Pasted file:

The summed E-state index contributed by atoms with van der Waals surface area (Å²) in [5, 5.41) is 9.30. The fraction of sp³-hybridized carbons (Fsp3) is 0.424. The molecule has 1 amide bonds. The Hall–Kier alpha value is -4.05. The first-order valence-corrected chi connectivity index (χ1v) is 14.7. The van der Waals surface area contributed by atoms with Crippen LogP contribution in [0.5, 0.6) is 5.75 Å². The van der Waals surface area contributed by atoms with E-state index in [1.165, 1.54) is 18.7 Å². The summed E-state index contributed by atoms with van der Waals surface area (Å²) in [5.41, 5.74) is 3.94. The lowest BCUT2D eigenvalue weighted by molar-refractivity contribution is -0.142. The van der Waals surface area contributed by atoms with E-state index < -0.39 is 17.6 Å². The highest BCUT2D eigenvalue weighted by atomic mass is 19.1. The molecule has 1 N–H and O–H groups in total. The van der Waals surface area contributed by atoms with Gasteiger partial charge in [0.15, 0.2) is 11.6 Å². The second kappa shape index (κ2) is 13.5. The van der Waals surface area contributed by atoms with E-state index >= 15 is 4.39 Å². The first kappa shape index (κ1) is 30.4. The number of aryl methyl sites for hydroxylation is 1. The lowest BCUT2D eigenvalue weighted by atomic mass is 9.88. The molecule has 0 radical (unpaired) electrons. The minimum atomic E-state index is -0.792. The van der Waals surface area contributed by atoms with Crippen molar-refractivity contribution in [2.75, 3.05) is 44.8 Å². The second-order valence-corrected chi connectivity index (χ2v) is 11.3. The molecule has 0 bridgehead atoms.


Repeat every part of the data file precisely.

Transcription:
The summed E-state index contributed by atoms with van der Waals surface area (Å²) in [5, 5.41) is 9.30. The fraction of sp³-hybridized carbons (Fsp3) is 0.424. The molecule has 1 amide bonds. The Hall–Kier alpha value is -4.05. The first-order valence-corrected chi connectivity index (χ1v) is 14.7. The van der Waals surface area contributed by atoms with Crippen LogP contribution in [0.5, 0.6) is 5.75 Å². The van der Waals surface area contributed by atoms with E-state index in [1.165, 1.54) is 18.7 Å². The summed E-state index contributed by atoms with van der Waals surface area (Å²) in [5.41, 5.74) is 3.94. The lowest BCUT2D eigenvalue weighted by molar-refractivity contribution is -0.142. The van der Waals surface area contributed by atoms with E-state index < -0.39 is 17.6 Å². The highest BCUT2D eigenvalue weighted by atomic mass is 19.1. The molecule has 1 N–H and O–H groups in total. The van der Waals surface area contributed by atoms with Gasteiger partial charge in [0.15, 0.2) is 11.6 Å². The second kappa shape index (κ2) is 13.5. The van der Waals surface area contributed by atoms with E-state index >= 15 is 4.39 Å². The first kappa shape index (κ1) is 30.4. The number of aryl methyl sites for hydroxylation is 1. The lowest BCUT2D eigenvalue weighted by atomic mass is 9.88. The molecule has 0 radical (unpaired) electrons. The minimum atomic E-state index is -0.792. The van der Waals surface area contributed by atoms with Crippen molar-refractivity contribution in [2.75, 3.05) is 44.8 Å². The second-order valence-corrected chi connectivity index (χ2v) is 11.3. The molecule has 0 bridgehead atoms.